Authors: Annie Reed
Love Stinks, Inc.
Copyright © 2014 by Annie Reed
Published by Thunder Valley Press
Cover and Layout copyright © 2014 Thunder Valley Press
Cover design by Thunder Valley Press
Cover art copyright © brickrena/Bigstock.com
This book is licensed for your personal enjoyment only. All rights reserved. This is a work of fiction. All characters and events portrayed in this book are fictional, and any resemblance to real people or incidents is purely coincidental. This book, or parts thereof, may not be reproduced in any form without permission.
Dyte glared at the black cat perched on the center of her desk. It couldn’t stare back at her since it was just one of the many wildly successful plush toys her company produced, but that didn’t stop her from hating its adorable little guts.
The cat held a puffy red heart in its front paws. The universal
Don’t Do This
symbol, a circle with a slash through the center, was printed on the red satin fabric along with the stylized logo for Dyte’s company—Love Stinks, Inc
The plush cat was part of this year’s line of stuffed animals meant to appeal to chronically unattached women (and chronically unattached men confident enough in their masculinity to buy themselves a stuffed toy). Given her company’s more than healthy bottom line, the world contained about a bazillion single people who didn’t mind dishing out $9.95 for a fuzzy toy to cuddle with on Valentine’s Day just to make themselves feel better about being alone.
Just like Dyte was alone.
She leaned forward, planted her elbows on the smooth surface of her desk, and rested her chin in her hands so she could gaze at the cat at something approximating its eye level.
“What’s your secret?” she muttered at the cat. “Why do people love you so much?”
She should be happy the toys were so successful. A significant amount of her company’s research and development budget had gone into determining a perfect size for the plush toys (big enough to cuddle but not so big they would give a real cat or dog or skunk a run for its money), the length and thickness of their fake black fur (somewhere between shorthair and Persian, when measured in feline terms), and the color of their over-sized eyes (a washed out blue somewhat darker than the noontime sky uncluttered by clouds but not as deep as the clear blue of a high mountain lake). That still didn’t the ridiculous popularity of the things. Even the skunks.
At least the toys weren’t spelled. She’d put her foot down (metaphorically speaking) at the mere suggestion, even though both R & D and her sales department had lobbied long and hard for inclusion of a compulsion spell—a “minor” one, they had assured her—in the stuffing inside the red satin heart all the plush toys held.
As far as she was concerned, customers would either buy her company’s products because they wanted to, or they wouldn’t. The last thing she wanted to do was compel people to fall in love with a stuffed toy.
Compelling people to fall in love was her dad’s thing, not hers. It was hard enough to be taken seriously in business when you were the immortal daughter of Cupid and Psyche, and you had a ridiculous name like Dyte because your mom thought it would be a nice tribute to name you after your grandmother.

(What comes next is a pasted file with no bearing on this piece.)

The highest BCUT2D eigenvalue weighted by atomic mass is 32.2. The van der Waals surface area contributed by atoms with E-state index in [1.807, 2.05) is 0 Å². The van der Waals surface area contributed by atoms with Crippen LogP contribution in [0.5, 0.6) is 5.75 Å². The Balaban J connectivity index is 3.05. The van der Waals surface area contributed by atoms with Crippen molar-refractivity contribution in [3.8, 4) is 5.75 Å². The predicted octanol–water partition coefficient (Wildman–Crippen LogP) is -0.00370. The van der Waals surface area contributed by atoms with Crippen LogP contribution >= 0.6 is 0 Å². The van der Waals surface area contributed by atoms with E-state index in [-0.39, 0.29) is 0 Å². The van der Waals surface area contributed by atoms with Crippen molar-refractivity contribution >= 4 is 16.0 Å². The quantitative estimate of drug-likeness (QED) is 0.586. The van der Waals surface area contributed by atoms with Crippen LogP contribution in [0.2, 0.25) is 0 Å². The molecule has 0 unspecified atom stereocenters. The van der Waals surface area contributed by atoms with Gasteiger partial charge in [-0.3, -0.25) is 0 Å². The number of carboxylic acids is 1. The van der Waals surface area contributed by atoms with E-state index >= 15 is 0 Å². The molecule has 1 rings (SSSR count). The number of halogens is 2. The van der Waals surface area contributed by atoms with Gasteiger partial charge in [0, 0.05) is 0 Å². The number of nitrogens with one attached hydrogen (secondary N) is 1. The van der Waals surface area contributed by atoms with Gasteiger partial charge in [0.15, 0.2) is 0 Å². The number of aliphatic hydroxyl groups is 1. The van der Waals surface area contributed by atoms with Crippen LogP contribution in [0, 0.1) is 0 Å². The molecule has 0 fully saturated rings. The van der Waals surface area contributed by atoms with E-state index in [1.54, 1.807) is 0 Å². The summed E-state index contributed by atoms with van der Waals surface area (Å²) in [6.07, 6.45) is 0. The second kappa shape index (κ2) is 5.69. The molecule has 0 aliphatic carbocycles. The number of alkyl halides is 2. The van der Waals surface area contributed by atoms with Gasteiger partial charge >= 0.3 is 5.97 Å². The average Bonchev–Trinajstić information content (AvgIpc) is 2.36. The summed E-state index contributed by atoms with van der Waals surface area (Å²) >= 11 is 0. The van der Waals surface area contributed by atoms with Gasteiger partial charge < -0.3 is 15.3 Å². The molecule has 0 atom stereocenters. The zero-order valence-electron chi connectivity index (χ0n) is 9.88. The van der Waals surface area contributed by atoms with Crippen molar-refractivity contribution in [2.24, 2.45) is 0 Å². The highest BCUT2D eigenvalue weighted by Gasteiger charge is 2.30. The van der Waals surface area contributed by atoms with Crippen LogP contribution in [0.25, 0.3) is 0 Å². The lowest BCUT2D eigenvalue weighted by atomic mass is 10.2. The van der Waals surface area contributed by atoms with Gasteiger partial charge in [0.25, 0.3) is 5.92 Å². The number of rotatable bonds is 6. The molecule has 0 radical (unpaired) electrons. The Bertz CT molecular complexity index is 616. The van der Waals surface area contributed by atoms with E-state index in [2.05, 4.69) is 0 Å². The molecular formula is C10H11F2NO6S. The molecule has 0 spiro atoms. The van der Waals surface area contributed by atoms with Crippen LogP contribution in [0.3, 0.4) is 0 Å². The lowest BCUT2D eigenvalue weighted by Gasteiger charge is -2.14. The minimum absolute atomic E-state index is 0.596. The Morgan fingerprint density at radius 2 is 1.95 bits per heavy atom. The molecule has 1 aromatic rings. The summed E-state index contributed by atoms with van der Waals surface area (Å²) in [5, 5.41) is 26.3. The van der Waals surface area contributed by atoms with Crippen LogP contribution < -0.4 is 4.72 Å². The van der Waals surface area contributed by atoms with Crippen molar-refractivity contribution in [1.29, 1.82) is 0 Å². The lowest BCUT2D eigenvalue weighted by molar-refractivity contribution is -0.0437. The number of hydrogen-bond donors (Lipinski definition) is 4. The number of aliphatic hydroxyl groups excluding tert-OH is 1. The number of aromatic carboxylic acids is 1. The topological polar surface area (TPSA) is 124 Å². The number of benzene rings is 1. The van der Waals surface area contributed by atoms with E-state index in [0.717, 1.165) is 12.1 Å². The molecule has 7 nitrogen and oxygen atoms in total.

Like Aphrodite had ever given one whit about her granddaughter.
Which was fine with Dyte. From the stories she’d heard, grandmother had a vindictive streak a mile wide, just like a lot of the old gods in the family tree. Even though Dyte was an immortal like her parents, she was glad to stay off grandmother’s radar.
If only she’d managed to keep her private life off her dad’s radar.
Dad…Cupid…Eros…whatever you wanted to call him…might be the official God of Love, but he had more power than just the ability to make people fall in love when he hit them with one of his arrows (which weren’t real arrows, thank Zeus, but bolts of spelled energy shaped like arrows that he shot from a bow made of energy). He could do a lot of different things with his arrows. Lust. Love. Unquenchable desire. Single-minded compulsion. And the opposite of all those feelings: hatred; disgust; rancor; enmity.
He didn’t even have to use his bad arrows. He just had to make the threat.
He’d done exactly that to her first real boyfriend, a handsome mortal boy Dyte had fallen in love with. Dad didn’t think any mortal was good enough for his little girl, never mind that her mom had been a mortal once upon a time and Dad had fallen in love with
A threat from the God of Love had been enough to scare Christopher away. Brokenhearted, Dyte had thrown a tantrum like only an immortal could, then she’d run away.
But before she’d left, she’d tried to ruin her dad’s company.
Out of spite.
Which, she supposed, only proved that she really was Aphrodite’s granddaughter after all.
But it had been so easy! Eros International, a subsidiary of CupidCo., Inc., produced the bulk of the Valentine’s Day products that made their way to store shelves throughout the world. Her dad had put Dyte in charge of Eros International because he said she had a better head for business than anyone else in the family.
And she did.
She also knew how to run a company into the ground. She’d made sure the chocolates in all those heart-shaped Valentine’s boxes Eros sold had been spelled to taste bad, and the stuffing in the cutesy stuffed toys spelled to smell like real skunks. She’d misprinted the Valentine’s Day cards headed for gift shops, and doubled the amount of spicy seasoning in the Valentine’s Day red-hots.